Sometimes, a husband’s anger is entirely a personal problem rather than a marital issue. Here, it’s his responsibility to seek help for his physical or mental ailments.
As a loving spouse, though, you can help by encouraging and supporting him along his journey toward recovery. Talk to your husband about getting help for his latest angry outburst. Some therapists specifically work with people with anger issues.
Society and his workplace probably expect your husband to keep his emotions under control. Often, the home is the only place a man can safely express how he really feels. For this reason, be careful to encourage healthy emotional expression at home.
No, the emotional expression doesn’t mean taking his anger out on you, the pets, or the kids. A healthy emotional expression does mean dealing with anger when it happens and talking through it without losing his head.
If you’re raising young boys, you can use your husband’s journey toward emotional expression as a teaching moment. Help your sons learn to experience the full range of their emotions healthily.
That way, you can save their future spouses from wondering: why is my husband always angry?
When It’s Time For Marriage Therapy
So, you and your husband have followed these tips, but he still can’t seem to get his anger under control. You may be wondering: what now?
When even your greatest efforts don’t feel like enough to help if your husband is always angry, it’s time to see a marriage therapist.
Family and relationship therapists like ReGain are experts at helping couples just like you find relief. Find a ReGain couples counseling professional right now to finally get back to the marriage and the man you love.
Women have often been called the fairer sex, and this has partially been due to the predilection of men to react with, and experience anger far more often and with more aggression than women tend to. Nevertheless, dealing with an angry or irritable husband can be extremely difficult and make it feel like your quality of life has significantly diminished. Although you cannot control someone else’s behavior (nor should you try to), it can sometimes feel like your responsibility to make your partner happy, especially if your partner is a constantly angry person. Nevertheless, one of the best ways to deal with an irritable husband—or just a generally angry person—is to give yourself and the angry person some space. Giving both of you plenty of space can help give you a breather from the person’s irritability and can perhaps give your partner some much-needed space, as well.
Giving space is a temporary solution, at best; however, a constantly angry person can quickly and easily wear on your nerves and cause a lot of strain in your marriage. Over time, a constantly irritable husband can make your relationship feel stifling and unbearable, and your home can feel unsafe. Constantly walking on eggshells is certainly not healthy. Although the immediate reaction to a constantly angry person as a spouse is not to get divorced, there are some boundaries you can set and tactics you can use to try to diffuse the situation.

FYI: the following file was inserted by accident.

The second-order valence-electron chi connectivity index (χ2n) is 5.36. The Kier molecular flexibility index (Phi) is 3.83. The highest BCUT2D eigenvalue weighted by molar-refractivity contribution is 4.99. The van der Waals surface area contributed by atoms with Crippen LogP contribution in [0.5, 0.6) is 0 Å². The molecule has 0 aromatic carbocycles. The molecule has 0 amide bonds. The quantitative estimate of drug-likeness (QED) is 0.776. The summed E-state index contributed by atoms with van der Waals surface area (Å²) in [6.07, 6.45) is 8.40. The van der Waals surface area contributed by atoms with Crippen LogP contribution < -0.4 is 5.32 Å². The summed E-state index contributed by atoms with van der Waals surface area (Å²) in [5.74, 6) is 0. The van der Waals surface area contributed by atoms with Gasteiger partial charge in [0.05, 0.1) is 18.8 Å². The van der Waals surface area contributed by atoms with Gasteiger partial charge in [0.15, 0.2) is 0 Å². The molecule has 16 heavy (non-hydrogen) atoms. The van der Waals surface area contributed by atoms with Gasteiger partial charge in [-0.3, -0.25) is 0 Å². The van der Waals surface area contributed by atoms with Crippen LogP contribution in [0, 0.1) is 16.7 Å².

If your husband is angry constantly, potential tools include:
If your partner’s anger and irritability are not harming you or your children, it may take some time to ride out the waves of irritability and frustration if you have children. If, however, that anger morphs into aggression, abuse, or unhealthy behavior, it may be time to seek out help from a mental health professional and look into the options that are best for yourself and your partner.
Very often, the best way to deal with someone who is constantly angry is to give them plenty of space. People who are always angry can quickly damage your self-esteem and put a great deal of strain on the relationship. Depending on the exact nature of the relationship in question, you can either put some distance between yourself and the person constantly exhibiting signs of anger, or you can put some firm boundaries in place to make sure your relationship has some protection, and you are not subjected to constant outbursts.
If a spouse is a person who is always angry, you cannot put the same amount of space between the two of you as you might be able to put between yourself and a friend or yourself and a coworker.
Instead, you can utilize the following tactics:
Although anger is a perfectly normal and healthy emotion, it can present an issue if an angry person never seems to let up or uses anger to tear other people down. If you are constantly dealing with an angry person or angry people, use some of the tactics above to maintain your mental health and effectively manage interactions with angry people.
Anger can quickly and easily become toxic to a marriage. Although anger is a normal emotion, and healthy emotional expression is a fundamental part of maintaining personal mental health and the health of your relationship, if it goes unchecked, anger can become an issue and can negatively impact relationships. Healthy emotional expression can strengthen the bonds and trust between husbands and wives and reveal shared convictions.
When expressed inappropriately, however, anger can damage a marriage in the following ways:
Anger is a useful, healthy emotion when it is moderated and expressed appropriately. When anger is your default, however, and you have constant anger issues, it can quickly place a lot of strain on your relationships, including your marriage. Imagine living with someone who is perpetually angry, irritable, or easy to upset, and you can likely see: this situation is painful and exhausting. Constant anger is not healthy for an individual, nor is it healthy for a marriage.